I don’t know, maybe it’s that there are no presents at the end, and no fun and games along the way. Or maybe it’s that Lent asks us to give up things. I mean, my word, haven’t we had to sacrifice enough already to get our kids through college, to save for retirement, to put that new roof on the house, thank you very much. Why should we give up anything more for Lent?

Or maybe it’s the themes of Lent that trouble us. Penitence. Sacrifice. Contemplation. These are the words of Lent, and I, for one, have a hard time believing they were popular even with the Puritans (you remember, the folks that actually held competitions to see who could resist the greatest temptation or avoid the most pleasure) let alone now.

Lent, I’m telling ya, it’s in trouble. And so each year, as I listen to my non-Lent-observing friends knock it as “works theology” and my Lent-observing friends complain about it as a pain in the @&!, the same question inevitably demands loudly to be answered: Why Lent? I mean, who really needs it?

But you know what? Each year, whatever my feelings approaching Lent may be, the same answer comes whispering back: I do. Just maybe, I need Lent. Just maybe I need a time to focus, to get my mind off of my career, my social life, my next writing project — and a hundred other things to which I look for meaning — and center myself in Meaning itself.

Just maybe I need a time (is 40 days really enough?) to help clear my head of the distractions which any involved life in this world will necessarily bring and re-orient myself towars the Maker of all that was given for my pleasure and which I have let become merely distracting.

Maybe I need the opportunity (and perhaps deep down I crave the chance!) to clear my eyes of the glaze of indifference and apathy which comes from situation after situation where I feel nearly helpless so that I can fasten my eyes once more on the almost unbearable revelation of the God who loves God’s children enough to take the form of a man hanging on a tree.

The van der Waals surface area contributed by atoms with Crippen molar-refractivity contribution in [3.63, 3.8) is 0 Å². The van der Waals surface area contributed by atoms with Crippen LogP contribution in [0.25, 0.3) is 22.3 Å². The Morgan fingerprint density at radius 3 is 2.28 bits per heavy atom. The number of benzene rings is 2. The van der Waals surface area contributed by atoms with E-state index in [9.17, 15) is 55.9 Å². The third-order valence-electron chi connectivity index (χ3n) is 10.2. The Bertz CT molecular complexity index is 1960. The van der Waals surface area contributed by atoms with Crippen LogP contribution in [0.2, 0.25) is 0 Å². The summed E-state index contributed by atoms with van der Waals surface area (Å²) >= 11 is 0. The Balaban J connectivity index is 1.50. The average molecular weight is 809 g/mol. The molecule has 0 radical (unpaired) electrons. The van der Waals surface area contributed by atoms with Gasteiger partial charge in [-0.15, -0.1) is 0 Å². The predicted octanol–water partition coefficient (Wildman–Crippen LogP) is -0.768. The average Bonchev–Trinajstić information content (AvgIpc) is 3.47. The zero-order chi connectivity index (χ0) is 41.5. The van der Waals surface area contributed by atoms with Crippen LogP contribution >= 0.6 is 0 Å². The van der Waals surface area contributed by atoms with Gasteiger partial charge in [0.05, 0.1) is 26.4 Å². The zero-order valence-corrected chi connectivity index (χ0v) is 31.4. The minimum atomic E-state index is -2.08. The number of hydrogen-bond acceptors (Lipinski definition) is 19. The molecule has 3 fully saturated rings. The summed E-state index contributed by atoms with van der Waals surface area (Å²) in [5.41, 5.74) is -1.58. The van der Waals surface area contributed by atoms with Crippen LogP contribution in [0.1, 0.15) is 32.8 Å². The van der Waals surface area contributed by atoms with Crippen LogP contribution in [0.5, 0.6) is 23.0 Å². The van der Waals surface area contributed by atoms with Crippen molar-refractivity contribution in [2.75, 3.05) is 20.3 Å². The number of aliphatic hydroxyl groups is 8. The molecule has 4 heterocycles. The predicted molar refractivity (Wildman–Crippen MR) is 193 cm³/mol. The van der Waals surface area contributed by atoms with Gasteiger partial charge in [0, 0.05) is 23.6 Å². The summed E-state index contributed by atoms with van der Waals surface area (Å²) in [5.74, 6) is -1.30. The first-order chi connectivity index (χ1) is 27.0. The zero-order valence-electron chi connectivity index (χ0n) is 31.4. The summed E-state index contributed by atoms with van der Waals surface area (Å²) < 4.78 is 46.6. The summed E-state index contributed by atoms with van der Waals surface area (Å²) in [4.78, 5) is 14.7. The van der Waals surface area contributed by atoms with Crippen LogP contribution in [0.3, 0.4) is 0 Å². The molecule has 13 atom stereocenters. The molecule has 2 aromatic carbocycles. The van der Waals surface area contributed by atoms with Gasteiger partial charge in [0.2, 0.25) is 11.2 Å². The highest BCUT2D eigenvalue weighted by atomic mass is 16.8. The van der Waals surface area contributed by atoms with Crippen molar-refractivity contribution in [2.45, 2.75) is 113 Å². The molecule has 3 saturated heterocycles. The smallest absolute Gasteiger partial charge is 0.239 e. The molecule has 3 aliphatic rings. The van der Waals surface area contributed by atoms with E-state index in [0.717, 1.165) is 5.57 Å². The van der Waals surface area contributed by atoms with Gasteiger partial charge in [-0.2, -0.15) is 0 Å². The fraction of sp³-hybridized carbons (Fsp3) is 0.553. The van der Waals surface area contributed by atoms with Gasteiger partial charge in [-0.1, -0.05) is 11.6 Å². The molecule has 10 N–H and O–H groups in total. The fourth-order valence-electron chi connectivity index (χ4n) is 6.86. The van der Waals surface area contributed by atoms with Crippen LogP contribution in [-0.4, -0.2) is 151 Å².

And maybe, just maybe — and this takes the greatest amount of imagination of them all — just maybe Lent really isn’t mine to do with whatever I please. Perhaps Lent isn’t even the Church’s to insist upon or discard at will. Maybe Lent isn’t any of ours to scoff at or observe. Maybe Lent is God’s. Maybe Lent is God’s gift to a people starved for meaning, for courage, for comfort, for life.

If it is, if we can imagine that Lent is not ours at all but is wholly God’s, then maybe we’ll also begin to recall, at first vaguely but then more strongly, that we, too, are not ours at all, but are wholly God’s — God’s own possession and treasure.

Seen this way, Lent reminds us of whose we are. The “sacrifices,” the disciplines, these are not intended as good works offered by us to God; rather, they are God’s gifts to us to remind us who we are, God’s adopted daughters and sons, God’s treasure, so priceless that God was willing to go to any length — or, more appropriately, to any depth — to tell us that we are loved, that we have value, that we have purpose.